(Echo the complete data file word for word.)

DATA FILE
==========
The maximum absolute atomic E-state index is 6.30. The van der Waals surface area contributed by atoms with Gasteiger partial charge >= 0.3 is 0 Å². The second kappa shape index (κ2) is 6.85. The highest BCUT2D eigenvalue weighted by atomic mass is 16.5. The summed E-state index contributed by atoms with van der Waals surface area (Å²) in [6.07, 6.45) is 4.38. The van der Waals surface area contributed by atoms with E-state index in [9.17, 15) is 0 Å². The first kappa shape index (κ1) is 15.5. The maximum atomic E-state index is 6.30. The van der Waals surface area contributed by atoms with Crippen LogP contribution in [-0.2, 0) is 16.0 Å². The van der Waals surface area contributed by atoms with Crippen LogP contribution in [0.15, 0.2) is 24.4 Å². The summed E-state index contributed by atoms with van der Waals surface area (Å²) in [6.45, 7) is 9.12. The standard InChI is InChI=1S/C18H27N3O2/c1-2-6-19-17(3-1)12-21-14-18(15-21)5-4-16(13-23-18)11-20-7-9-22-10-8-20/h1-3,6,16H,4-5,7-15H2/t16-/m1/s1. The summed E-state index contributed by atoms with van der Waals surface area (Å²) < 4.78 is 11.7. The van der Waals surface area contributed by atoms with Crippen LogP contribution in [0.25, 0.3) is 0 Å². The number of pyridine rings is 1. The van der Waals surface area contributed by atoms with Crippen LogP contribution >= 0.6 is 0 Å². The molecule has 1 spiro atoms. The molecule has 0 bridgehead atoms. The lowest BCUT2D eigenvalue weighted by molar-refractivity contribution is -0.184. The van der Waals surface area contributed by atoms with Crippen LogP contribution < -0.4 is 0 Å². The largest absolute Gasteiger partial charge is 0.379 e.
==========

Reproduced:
The maximum absolute atomic E-state index is 6.30. The van der Waals surface area contributed by atoms with Gasteiger partial charge >= 0.3 is 0 Å². The second kappa shape index (κ2) is 6.85. The highest BCUT2D eigenvalue weighted by atomic mass is 16.5. The summed E-state index contributed by atoms with van der Waals surface area (Å²) in [6.07, 6.45) is 4.38. The van der Waals surface area contributed by atoms with E-state index in [9.17, 15) is 0 Å². The first kappa shape index (κ1) is 15.5. The maximum atomic E-state index is 6.30. The van der Waals surface area contributed by atoms with Crippen LogP contribution in [-0.2, 0) is 16.0 Å². The van der Waals surface area contributed by atoms with Crippen LogP contribution in [0.15, 0.2) is 24.4 Å². The summed E-state index contributed by atoms with van der Waals surface area (Å²) in [6.45, 7) is 9.12. The standard InChI is InChI=1S/C18H27N3O2/c1-2-6-19-17(3-1)12-21-14-18(15-21)5-4-16(13-23-18)11-20-7-9-22-10-8-20/h1-3,6,16H,4-5,7-15H2/t16-/m1/s1. The summed E-state index contributed by atoms with van der Waals surface area (Å²) < 4.78 is 11.7. The van der Waals surface area contributed by atoms with Crippen LogP contribution in [0.25, 0.3) is 0 Å². The number of pyridine rings is 1. The van der Waals surface area contributed by atoms with Crippen LogP contribution >= 0.6 is 0 Å². The molecule has 1 spiro atoms. The molecule has 0 bridgehead atoms. The lowest BCUT2D eigenvalue weighted by molar-refractivity contribution is -0.184. The van der Waals surface area contributed by atoms with Crippen LogP contribution < -0.4 is 0 Å². The largest absolute Gasteiger partial charge is 0.379 e.